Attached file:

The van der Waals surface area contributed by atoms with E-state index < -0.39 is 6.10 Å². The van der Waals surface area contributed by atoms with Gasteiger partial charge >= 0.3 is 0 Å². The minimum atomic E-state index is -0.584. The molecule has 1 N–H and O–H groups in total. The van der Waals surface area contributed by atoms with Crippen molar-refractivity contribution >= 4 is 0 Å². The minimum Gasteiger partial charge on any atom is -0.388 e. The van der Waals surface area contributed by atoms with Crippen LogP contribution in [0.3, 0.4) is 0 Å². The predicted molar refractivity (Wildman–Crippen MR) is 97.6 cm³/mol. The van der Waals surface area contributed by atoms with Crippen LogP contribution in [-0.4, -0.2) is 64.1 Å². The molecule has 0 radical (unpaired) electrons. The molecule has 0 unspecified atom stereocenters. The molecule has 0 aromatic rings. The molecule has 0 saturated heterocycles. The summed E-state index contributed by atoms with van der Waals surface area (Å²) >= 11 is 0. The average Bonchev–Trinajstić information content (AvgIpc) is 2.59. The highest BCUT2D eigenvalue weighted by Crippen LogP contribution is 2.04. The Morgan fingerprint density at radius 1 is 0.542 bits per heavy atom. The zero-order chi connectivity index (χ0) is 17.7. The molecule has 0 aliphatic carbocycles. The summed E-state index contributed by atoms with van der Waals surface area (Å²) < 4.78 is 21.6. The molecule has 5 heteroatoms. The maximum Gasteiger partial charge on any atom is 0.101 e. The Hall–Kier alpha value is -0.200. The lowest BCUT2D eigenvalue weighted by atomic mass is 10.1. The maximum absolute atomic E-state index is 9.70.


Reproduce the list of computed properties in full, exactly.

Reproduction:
The van der Waals surface area contributed by atoms with E-state index < -0.39 is 6.10 Å². The van der Waals surface area contributed by atoms with Gasteiger partial charge >= 0.3 is 0 Å². The minimum atomic E-state index is -0.584. The molecule has 1 N–H and O–H groups in total. The van der Waals surface area contributed by atoms with Crippen molar-refractivity contribution >= 4 is 0 Å². The minimum Gasteiger partial charge on any atom is -0.388 e. The van der Waals surface area contributed by atoms with Crippen LogP contribution in [0.3, 0.4) is 0 Å². The predicted molar refractivity (Wildman–Crippen MR) is 97.6 cm³/mol. The van der Waals surface area contributed by atoms with Crippen LogP contribution in [-0.4, -0.2) is 64.1 Å². The molecule has 0 radical (unpaired) electrons. The molecule has 0 unspecified atom stereocenters. The molecule has 0 aromatic rings. The molecule has 0 saturated heterocycles. The summed E-state index contributed by atoms with van der Waals surface area (Å²) >= 11 is 0. The average Bonchev–Trinajstić information content (AvgIpc) is 2.59. The highest BCUT2D eigenvalue weighted by Crippen LogP contribution is 2.04. The Morgan fingerprint density at radius 1 is 0.542 bits per heavy atom. The zero-order chi connectivity index (χ0) is 17.7. The molecule has 0 aliphatic carbocycles. The summed E-state index contributed by atoms with van der Waals surface area (Å²) < 4.78 is 21.6. The molecule has 5 heteroatoms. The maximum Gasteiger partial charge on any atom is 0.101 e. The Hall–Kier alpha value is -0.200. The lowest BCUT2D eigenvalue weighted by atomic mass is 10.1. The maximum absolute atomic E-state index is 9.70.